What is mad cow disease?

Mad cow disease

Mad cow disease (bovine spongiform encephalopathy, or BSE) is a degenerative, usually fatal disease that affects the central nervous system of cattle, sheep, and goats. While humans cannot get mad cow disease, in rare cases they may get a human form called variant Creutzfeldt-Jakob disease (vCJD) if they eat nerve tissue (the brain and spinal cord) of cattle infected with mad cow disease.

No one is sure what causes mad cow disease. Experts believe that the disease may be caused by infectious proteins called prions. In affected cows, these abnormal proteins are found in the brain, spinal cord, and small intestine.

What are the symptoms of variant Creutzfeldt-Jakob disease?

Variant Creutzfeldt-Jakob disease (vCJD) causes the brain to become damaged over time. It is fatal. Symptoms include:

  • Tingling, burning, or prickling in the face, hands, feet, and legs. But there are much more common illnesses that cause these same symptoms. Having tingling in parts of your body does not mean you have vCJD.
  • Dementia.
  • Psychosis.
  • Problems moving parts of the body. As the disease gets worse, a person is no longer able to walk.
  • Coma.

If a person does eat nerve tissue from an infected cow, he or she may not feel sick right away. The time it takes for symptoms to occur after you're exposed to the disease is not known for sure, but experts think it is years.

How is variant Creutzfeldt-Jakob disease treated?

There is no cure for variant Creutzfeldt-Jakob disease (vCJD). Treatment includes managing the symptoms that occur as the disease gets worse.

Where can you get more information about mad cow disease and variant Creutzfeldt-Jakob disease?

The following health organizations are tracking and studying mad cow disease and variant Creutzfeldt-Jakob disease (vCJD). Their websites contain the most up-to-date information about these diseases.

  • U.S. Centers for Disease Control and Prevention (CDC) provides up-to-date information about mad cow disease and variant Creutzfeldt-Jakob disease (vCJD), including tracking, prevention, travel precautions, and food inspection. You can find information at www.cdc.gov/prions/bse/index.html.
  • U.S. Department of Agriculture (USDA) provides information about mad cow disease, the safety of the meat supply in the United States, and infection control guidelines. You can find information at www.fsis.usda.gov/wps/portal/fsis/topics/food-safety-education/get-answers/food-safety-fact-sheets/production-and-inspection/bovine-spongiform-encephalopathy-mad-cow-disease/bse-mad-cow-disease.
  • Health Canada answers frequently asked questions about mad cow disease and vCJD and provides information about infection control and food inspection. You can find information at www.phac-aspc.gc.ca/cjd-mcj/index-eng.php.
  • The World Health Organization (WHO) website offers information about mad cow disease and vCJD cases around the world and provides infection control guidelines. You can find information at www.who.int/csr/disease/bse/en.

How is variant Creutzfeldt-Jakob disease diagnosed?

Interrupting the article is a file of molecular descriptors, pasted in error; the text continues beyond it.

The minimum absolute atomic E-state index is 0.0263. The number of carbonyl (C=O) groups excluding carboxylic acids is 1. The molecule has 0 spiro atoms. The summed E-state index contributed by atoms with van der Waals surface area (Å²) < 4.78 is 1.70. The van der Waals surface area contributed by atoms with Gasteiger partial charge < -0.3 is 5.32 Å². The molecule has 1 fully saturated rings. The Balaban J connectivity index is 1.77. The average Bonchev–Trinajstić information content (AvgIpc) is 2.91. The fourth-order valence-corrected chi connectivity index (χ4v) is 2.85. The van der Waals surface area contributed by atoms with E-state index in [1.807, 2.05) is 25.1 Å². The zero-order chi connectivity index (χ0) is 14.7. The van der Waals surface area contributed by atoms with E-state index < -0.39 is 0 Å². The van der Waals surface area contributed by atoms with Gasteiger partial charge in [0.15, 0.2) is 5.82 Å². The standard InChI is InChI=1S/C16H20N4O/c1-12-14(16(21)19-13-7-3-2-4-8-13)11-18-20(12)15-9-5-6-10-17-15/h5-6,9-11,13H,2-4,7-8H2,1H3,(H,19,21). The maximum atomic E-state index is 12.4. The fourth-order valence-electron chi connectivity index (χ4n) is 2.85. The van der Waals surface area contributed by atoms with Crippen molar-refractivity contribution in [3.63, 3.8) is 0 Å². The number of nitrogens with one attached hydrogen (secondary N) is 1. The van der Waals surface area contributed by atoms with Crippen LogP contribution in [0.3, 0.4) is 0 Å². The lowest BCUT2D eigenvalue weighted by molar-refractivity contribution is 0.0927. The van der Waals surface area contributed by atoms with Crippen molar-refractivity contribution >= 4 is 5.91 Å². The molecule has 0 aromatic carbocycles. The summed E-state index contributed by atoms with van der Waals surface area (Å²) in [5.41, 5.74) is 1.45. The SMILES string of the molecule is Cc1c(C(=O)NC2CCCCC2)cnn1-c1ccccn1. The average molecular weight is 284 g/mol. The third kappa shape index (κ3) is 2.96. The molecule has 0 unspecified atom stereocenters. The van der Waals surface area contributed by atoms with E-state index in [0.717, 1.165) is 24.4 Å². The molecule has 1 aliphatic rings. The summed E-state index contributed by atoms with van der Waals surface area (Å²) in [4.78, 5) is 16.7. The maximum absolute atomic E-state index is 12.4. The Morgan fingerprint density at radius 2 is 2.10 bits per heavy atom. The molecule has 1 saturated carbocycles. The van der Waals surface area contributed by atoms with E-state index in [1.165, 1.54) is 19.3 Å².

There is no single test to diagnose variant Creutzfeldt-Jakob disease (vCJD). Doctors may think that a person has vCJD based on where the person has lived and the person's symptoms and past health. Imaging tests, such as an MRI, may be done to check for brain changes caused by vCJD. Other tests may include a lumbar puncture or an electroencephalogram (EEG).

A brain biopsy is the only way to confirm a diagnosis of vCJD.

How is mad cow disease and variant Creutzfeldt-Jakob disease spread?

When a cow is slaughtered, parts of it are used for human food and other parts are used in animal feed. If an infected cow is slaughtered and its nerve tissue is used in cattle feed, other cows can become infected.

People can get variant Creutzfeldt-Jakob disease (vCJD) if they eat the brain or spinal cord tissue of infected cattle.

There is no evidence that people can get mad cow disease or vCJD from eating muscle meat—which is used for ground beef, roasts, and steaks—or from consuming milk or milk products.

People with vCJD cannot spread it to others through casual contact.

What causes mad cow disease and variant Creutzfeldt-Jakob disease?

Experts are not sure what causes mad cow disease or variant Creutzfeldt-Jakob disease (vCJD).

The leading theory is that the disease is caused by infectious proteins called prions (say "PREE-ons"). In affected cows, these proteins are found in the brain, spinal cord, and small intestine. There is no proof that prions are found in muscle meat (such as steak) or in milk.

What is mad cow disease and variant Creutzfeldt-Jakob disease?

Mad cow disease is a fatal disease that slowly destroys the brain and spinal cord (central nervous system) in cattle. It also is known as bovine spongiform encephalopathy, or BSE.

People cannot get mad cow disease. But in rare cases they may get a human form of mad cow disease called variant Creutzfeldt-Jakob disease (vCJD), which is fatal. Over time, vCJD destroys the brain and spinal cord.

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